Dictionary of National Biography, 1885-1900/Malcolm III

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MALCOLM III, called Canmore (d. 1093), king of Scotland, succeeded to the kingdom of Duncan I, his father, by the defeat of Macbeth [q. v.] on 27 July 1054, by Earl Siward of Northumbria. This victory gave him possession of Cumbria, and his own victories at Lumphanan in Mar, where Macbeth was slain, and at Essy in Strathbogy, Aberdeenshire, on 3 April 1057, over Lulach, son of Gilcomgan, and nephew of Macbeth, secured his succession to the Scottish kingdom. On 25 April of the same year he was crowned at Scone.

Malcolm is the first king of Scotland who is more than a name. In 1061, taking advantage of the absence of Tostig, earl of Northumbria, at Rome, he broke the peace between him and that earl, his ‘sworn brother,’ and ravaged the territory of St. Cuthbert. After the death of Thorfin, Norwegian jarl of Orkney, which cannot be certainly dated, but is conjecturally placed in 1057 (Skene, Celtic Scotland, i. 413), Malcolm married his widow, Ingibrorg. He took no part in the expedition of Harold Hardrada and Tostig against England, which ended by their deaths at Stamford Bridge in 1066. Soon afterwards, Edgar Atheling, son of Edward, the son of Eadmund Ironside [q. v.], came to Scotland along with his mother Agatha and his sisters Margaret and Christina. It appears most probable they arrived at Dunfermline in the autumn of 1067, and that in the following spring, his first wife being dead, he married Margaret as his second [see Margaret, d. 1093]. After his marriage Malcolm was almost incessantly engaged in wars, in the main successfully. He thus guaranteed the independence of his kingdom, and enabled those internal reforms to be carried out which his queen directed. In curious contrast to the culture of his wife. Malcolm could not read, although he is said to have spoken three languages, Latin, English, and Gaelic. In spring 1070 Malcolm came to the aid of Edgar, his brother-in-law, who was fighting William the Conqueror in Northumbria, and, advancing with a large force through Cumberland, ravaged Teesdale and Cleveland, and thence overran the district between the Tees and Tyne till he reached Wearmouth, where he burnt St. Peter's Church. Meantime Edgar had been deserted by his allies, the Danes under Sweyn, king of Denmark, and Gospatric [q. v.], the exiled Saxon earl of Northumbria. The former went home; the latter was induced by a grant of the Northumbrian earldom to side with William. Malcolm, in revenge for this defection, laid waste Northumbria, carrying away many captives, so that, according to an English chronicler, ‘no village in southern Scotland was without English slaves.’ Availing himself of Malcolm's absence, Gospatric made a counter-raid on Cumbria, but after taking much spoil retreated to Bamborough.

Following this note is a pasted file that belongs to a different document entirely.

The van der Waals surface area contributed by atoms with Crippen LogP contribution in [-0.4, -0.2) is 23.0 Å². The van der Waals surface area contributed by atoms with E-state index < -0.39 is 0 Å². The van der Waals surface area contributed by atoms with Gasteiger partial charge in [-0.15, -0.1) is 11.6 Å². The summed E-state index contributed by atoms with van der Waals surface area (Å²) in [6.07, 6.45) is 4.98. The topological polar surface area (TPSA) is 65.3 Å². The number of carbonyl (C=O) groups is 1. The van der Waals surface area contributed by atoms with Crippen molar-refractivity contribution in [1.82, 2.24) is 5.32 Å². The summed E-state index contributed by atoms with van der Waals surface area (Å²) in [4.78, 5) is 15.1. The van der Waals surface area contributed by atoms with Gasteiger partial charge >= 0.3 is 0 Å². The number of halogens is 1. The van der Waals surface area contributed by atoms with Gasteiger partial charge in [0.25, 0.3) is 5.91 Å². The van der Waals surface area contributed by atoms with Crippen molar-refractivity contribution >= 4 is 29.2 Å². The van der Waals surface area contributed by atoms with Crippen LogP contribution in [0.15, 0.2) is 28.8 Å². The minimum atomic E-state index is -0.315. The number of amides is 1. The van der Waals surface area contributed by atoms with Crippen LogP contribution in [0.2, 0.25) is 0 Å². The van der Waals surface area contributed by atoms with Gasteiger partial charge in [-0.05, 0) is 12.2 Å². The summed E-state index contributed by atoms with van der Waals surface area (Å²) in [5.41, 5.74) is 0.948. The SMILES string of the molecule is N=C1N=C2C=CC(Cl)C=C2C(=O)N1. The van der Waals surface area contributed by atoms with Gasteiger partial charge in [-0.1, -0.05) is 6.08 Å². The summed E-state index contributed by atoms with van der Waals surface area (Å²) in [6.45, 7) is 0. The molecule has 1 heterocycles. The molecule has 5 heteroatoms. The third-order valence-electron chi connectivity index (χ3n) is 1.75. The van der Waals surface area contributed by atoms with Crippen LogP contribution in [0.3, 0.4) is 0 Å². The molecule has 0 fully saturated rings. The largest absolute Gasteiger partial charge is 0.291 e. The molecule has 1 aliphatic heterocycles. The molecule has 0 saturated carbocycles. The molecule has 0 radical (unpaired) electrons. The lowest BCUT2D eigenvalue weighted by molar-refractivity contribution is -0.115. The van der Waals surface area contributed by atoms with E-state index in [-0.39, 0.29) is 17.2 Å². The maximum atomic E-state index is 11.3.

In 1072 William the Conqueror invaded Scotland for the first time with his whole forces by land and sea. Malcolm came to Abernethy on the Tay and ‘made peace with him, and gave hostages, and became his man, and the king went home.’ This brief entry in the ‘Anglo-Saxon Chronicle’ describes a real conquest of Scotland, but its temporary character is shown by the flight of Gospatric, after his deprivation by William of the Northumbrian earldom, to Malcolm, who shortly after made him Earl of Dunbar. Next year Edgar Atheling returned to Malcolm's court, but though well received, his presence was felt to be hazardous under the new relations between the English and the Scottish king, and he was despatched to Flanders. Shipwrecked on his way he again sought shelter with his brother-in-law, but was again dismissed, and, repairing to the court of William in Normandy, submitted to him, as, according to the ‘Anglo-Saxon Chronicle,’ Malcolm had advised. Malcolm now turned his arms against a domestic enemy, and in 1077 defeated the forces of Maelsnectan, son of Lulach, in Moray, and took captive his mother and his best men, treasures, and cattle, though the Celtic chief himself escaped. During 1077–9 Malcolm made a raid against the north of England, which he laid waste as far as the Tyne, but in 1080 William sent his eldest son Robert to invade Scotland. He came as far as Egglesbrech (Falkirk), but did nothing more except to build or restore on his return, as a frontier fort, New-Castle on the Tyne.